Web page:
Two top Bioshock Infinite team members leave Irrational

Key members of the development team on Bioshock Infinite have left Irrational Games, raising questions about the state of the highly anticipated title, sources tell Gamasutra.

Tim Gerritsen, director of product development, and art director Nate Wells have both announced their departure. Wells was a 13 year veteran of the studio, whose distinctive style was heralded in the original Bioshock.

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Zynga: The worst may be yet to come

Last week was an ugly one for Zynga, but the company is likely to face some even rockier times, argues Chris Morris, with the coming expiration of a new round of employee stock options being the most looming hurdle.

Last week was an ugly one for Zynga. An earnings shortfall and reduced guidance for the coming fiscal year resulted in a 40 percent drop in the company’s stock, which brought out the doomsayers.

Those corporate obituaries are premature, but the company is likely to face some even rockier times before there’s much chance of things getting better.

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Ubisoft’s Guillemot: New consoles are overdue

With the current console generation in the midst of its eighth year — and retail game sales sliding for the past seven months — there’s little argument that the Xbox 360, PlayStation 3 and Wii have become a bit long in the tooth. There might be plenty of power left to exploit from their components, but from a consumer standpoint, people are ready for something new.

So is Yves Guillemot. The CEO and co-founder of Ubisoft says his company has plenty of strong titles doing well these days, but the publisher revels in new hardware launches.

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Activision on the block: Assessing the potential buyers

Vivendi might be getting more serious about offloading Activision-Blizzard.

Reuters reports the French conglomerate has been in talks with a number of video game (and mass media) companies about a potential sale of the industry’s top seller.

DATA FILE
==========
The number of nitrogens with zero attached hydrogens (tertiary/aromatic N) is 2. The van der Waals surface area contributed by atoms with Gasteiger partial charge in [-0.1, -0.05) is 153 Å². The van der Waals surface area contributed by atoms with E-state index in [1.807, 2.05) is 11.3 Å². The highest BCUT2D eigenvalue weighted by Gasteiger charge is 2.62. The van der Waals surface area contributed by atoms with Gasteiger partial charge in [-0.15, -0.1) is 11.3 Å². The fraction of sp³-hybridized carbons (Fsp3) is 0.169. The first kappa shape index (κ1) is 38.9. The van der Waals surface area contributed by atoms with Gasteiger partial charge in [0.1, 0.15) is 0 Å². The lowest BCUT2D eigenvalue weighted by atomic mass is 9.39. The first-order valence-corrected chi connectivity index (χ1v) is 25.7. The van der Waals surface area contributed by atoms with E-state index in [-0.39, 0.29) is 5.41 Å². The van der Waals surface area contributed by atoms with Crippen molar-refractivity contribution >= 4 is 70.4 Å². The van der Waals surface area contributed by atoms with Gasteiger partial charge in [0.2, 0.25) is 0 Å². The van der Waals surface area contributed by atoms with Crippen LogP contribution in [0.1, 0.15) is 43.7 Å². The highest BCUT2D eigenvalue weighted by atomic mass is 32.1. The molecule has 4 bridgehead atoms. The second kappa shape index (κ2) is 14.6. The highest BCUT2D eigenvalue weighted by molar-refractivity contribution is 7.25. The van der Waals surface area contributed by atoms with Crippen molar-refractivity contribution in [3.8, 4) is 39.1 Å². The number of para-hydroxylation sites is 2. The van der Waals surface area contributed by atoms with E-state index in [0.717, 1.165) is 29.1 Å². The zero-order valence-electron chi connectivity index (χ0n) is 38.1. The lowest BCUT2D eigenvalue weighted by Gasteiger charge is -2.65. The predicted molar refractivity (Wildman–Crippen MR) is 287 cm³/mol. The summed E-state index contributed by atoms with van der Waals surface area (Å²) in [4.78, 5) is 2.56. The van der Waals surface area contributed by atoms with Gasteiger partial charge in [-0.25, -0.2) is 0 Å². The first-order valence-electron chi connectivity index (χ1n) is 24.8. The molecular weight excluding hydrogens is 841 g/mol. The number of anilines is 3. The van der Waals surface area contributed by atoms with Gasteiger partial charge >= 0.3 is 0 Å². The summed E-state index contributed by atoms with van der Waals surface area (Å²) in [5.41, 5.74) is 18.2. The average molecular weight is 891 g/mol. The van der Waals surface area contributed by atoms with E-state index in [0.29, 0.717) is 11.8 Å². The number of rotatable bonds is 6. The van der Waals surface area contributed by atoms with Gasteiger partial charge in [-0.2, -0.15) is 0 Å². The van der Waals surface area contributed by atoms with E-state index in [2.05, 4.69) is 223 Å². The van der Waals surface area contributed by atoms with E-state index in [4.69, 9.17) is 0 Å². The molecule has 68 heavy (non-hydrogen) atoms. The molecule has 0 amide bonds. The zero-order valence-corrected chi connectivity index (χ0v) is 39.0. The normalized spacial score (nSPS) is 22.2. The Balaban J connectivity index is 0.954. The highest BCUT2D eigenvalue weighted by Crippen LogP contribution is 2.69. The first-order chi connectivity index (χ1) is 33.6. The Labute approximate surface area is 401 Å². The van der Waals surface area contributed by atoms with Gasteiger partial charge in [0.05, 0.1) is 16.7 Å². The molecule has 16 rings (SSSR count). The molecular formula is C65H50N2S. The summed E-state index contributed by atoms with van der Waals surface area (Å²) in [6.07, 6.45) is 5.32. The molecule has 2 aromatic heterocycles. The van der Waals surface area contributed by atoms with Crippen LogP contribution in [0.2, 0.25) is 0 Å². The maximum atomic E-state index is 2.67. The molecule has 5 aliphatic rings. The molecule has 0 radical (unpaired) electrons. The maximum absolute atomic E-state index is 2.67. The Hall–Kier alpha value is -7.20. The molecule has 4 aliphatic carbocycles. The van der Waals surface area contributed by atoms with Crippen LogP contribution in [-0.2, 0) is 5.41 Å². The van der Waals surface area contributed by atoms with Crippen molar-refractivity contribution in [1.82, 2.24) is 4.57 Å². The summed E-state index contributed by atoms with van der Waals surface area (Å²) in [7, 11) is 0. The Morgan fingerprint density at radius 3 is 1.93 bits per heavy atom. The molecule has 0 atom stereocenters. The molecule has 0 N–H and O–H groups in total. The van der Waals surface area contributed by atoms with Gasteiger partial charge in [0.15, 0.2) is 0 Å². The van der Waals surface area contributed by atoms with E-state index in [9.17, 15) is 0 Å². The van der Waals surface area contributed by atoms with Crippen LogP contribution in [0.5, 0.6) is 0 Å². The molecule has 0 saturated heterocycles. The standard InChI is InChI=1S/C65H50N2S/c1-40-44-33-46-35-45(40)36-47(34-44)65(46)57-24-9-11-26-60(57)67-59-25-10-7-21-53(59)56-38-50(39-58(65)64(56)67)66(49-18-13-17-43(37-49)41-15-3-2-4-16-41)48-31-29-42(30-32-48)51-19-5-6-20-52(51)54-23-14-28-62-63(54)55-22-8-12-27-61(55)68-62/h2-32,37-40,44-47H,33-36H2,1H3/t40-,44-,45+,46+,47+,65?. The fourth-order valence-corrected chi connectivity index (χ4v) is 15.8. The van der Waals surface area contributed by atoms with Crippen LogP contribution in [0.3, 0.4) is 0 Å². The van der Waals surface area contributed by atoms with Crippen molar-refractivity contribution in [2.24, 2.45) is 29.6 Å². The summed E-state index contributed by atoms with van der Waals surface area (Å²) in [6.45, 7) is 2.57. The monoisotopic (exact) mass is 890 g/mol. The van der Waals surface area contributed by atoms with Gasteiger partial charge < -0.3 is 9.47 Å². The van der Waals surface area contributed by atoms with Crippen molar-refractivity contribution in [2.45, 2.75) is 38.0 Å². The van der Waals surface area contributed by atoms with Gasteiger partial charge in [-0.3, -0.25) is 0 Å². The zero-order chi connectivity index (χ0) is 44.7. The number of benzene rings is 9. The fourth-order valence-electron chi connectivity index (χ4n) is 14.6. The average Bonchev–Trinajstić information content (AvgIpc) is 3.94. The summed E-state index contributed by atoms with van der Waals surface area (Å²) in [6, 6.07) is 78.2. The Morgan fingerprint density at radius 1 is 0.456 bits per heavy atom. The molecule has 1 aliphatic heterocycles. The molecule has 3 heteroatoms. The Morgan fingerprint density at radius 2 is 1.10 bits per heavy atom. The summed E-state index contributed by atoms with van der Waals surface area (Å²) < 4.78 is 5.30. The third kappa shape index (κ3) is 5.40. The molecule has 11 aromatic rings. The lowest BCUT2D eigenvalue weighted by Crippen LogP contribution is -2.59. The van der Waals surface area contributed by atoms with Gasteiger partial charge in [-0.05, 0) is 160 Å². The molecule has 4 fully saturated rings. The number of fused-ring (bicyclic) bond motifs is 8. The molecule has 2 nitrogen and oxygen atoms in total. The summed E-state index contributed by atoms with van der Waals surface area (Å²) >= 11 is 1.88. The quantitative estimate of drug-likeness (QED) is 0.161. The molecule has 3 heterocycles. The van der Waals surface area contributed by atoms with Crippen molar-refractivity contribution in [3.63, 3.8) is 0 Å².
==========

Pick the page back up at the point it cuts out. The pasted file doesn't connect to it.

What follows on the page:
That makes for a good headline – and I have no doubt about Reuters’ report, but as the industry works itself into a frenzy trying to guess whether Microsoft, Time Warner, or Tencent will be the new home of Call of Duty and Diablo, too many people are failing to scratch the surface.

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Warren Spector’s lessons learned from Epic Mickey

Warren Spector has never been afraid to polarize gamers. He is, in many ways, the epitome of the “go big or go home” style of game making – and he’ll be the first to tell you that he’d rather fail in spectacular fashion than do something that bores him.

But there has never been a split like Epic Mickey. It was a game that was beloved by some and ripped to shreds by others. It was the best selling single-platform game in Disney’s history — but critics thumped Disney for leaving money on the table, citing the game’s decision to release exclusively on the Nintendo Wii and its post-Thanksgiving release date.

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Why EverQuest house SOE went all-in with free-to-play games

SOE isn’t as high profile as in its EverQuest heyday, but it’s settled in as one of the biggest players in free-to-play triple-A games. President John Smedley discusses why he thinks SOE’s headed in the right direction.